The heart of any control system is the computers and servers that run your automation software. For example, when PLCs talk to AC drives over Ethernet, the drives will shut down if they lose communications for more than a second, sometimes even milliseconds. Drives shutdown = Line shutdown = Plant shutdown. What IT calls a blip for plant operations can mean downtime, scrapped product and even your company’s reputation due to missed delivery deadlines.
Traditionally, server maintenance and upkeep is the role of IT. However, when these systems go down, it affects operations (OT) with different pains than IT sees on the business side. IT has systems to monitor their own assets, on the standards they need for the business, but they need the OT side to expand monitoring of their own systems and self-reliance in order for OT to meet operational needs, while bringing in IT as a resource.
This blog post will discuss how to get information about health of servers and PCs that runs the automation software OT users need without having to rely solely on IT.
What information you collect on your servers’ health will depend on the role that server plays in your control system. Just like in our blog post about redundancy, it all depends on the cost of downtime and process interruptions. The higher the cost, the more important it is to manage the server health.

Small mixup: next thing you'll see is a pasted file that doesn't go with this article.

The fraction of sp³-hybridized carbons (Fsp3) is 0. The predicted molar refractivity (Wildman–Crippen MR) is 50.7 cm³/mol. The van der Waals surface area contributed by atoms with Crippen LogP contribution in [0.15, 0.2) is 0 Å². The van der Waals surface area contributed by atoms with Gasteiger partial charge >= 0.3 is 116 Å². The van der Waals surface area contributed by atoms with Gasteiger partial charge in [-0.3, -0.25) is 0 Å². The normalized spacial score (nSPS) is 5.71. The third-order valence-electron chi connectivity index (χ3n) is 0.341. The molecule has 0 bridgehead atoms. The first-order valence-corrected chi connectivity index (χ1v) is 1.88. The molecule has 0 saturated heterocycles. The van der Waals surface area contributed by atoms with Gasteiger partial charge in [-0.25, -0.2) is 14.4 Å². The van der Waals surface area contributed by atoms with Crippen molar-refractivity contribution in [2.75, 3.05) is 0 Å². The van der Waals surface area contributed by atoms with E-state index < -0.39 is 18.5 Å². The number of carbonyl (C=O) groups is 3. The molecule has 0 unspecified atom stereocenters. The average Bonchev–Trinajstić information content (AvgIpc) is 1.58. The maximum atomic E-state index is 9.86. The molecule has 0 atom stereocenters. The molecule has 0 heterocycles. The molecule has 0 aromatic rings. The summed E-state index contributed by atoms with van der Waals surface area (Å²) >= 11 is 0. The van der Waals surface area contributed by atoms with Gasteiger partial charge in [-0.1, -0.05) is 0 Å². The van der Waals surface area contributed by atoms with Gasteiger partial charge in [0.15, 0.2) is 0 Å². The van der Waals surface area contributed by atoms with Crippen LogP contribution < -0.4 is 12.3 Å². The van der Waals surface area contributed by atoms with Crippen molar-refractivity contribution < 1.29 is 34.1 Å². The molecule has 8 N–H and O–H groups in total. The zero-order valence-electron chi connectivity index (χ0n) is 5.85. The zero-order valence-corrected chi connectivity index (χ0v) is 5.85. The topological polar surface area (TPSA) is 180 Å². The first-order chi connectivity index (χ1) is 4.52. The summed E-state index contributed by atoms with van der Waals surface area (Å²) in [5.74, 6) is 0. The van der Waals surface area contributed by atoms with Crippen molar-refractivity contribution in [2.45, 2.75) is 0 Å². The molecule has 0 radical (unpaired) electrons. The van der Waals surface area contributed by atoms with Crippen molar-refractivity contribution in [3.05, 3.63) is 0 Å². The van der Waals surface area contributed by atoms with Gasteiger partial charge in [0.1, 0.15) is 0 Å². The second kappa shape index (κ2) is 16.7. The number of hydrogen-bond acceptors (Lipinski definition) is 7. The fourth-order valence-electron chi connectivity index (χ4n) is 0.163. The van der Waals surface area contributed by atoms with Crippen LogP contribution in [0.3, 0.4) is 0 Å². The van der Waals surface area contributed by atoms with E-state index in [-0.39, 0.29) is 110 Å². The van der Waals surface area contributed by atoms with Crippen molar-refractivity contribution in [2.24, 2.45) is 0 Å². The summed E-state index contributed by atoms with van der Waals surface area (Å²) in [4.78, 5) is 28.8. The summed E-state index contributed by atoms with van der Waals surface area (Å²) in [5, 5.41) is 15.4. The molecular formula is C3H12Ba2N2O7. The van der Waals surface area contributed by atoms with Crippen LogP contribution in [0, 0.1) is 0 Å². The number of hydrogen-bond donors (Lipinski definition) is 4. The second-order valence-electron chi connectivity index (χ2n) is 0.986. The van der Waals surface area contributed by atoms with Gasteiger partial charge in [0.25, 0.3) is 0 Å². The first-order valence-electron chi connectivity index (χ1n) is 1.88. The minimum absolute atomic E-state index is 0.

But the real question is, “What information is it possible to collect about the health of my servers and put on my HMI/SCADA screens?” If you’re familiar with Windows Task Manager, you’re probably familiar with a lot of the types of information available on a machine, and when you get into Windows Performance Counters it gets even deeper. There are literally hundreds of parameters that get into the health of processes, hardware, and the operating system.
Here are some common examples of what statistics our users have told us they have found useful when monitoring the health of their own systems.
- Available Memory
- CPU Usage
- Available Disk Space
- Network Card Utilization
- Internal Temperature
- What Processes are running and has a process gone down?
- How much Memory a specific process is using
Since it’s always helpful to have examples to refer to in determining your own specific uses, I’ll share how several of our users are actually monitoring and using this information.
Measure How Much Bandwidth Are Your OT Systems Using?
Let’s take Network Card Utilization details on a machine, for example. We have a user who is performing remote monitoring and his computer is on a cellular network. He needs to ensure that he is not overwhelming that cellular connection with too much data. Why? As you can imagine, remote sites using cellular networks can easily use substantial bandwidth if some form of checks aren’t in place, which can get extremely costly.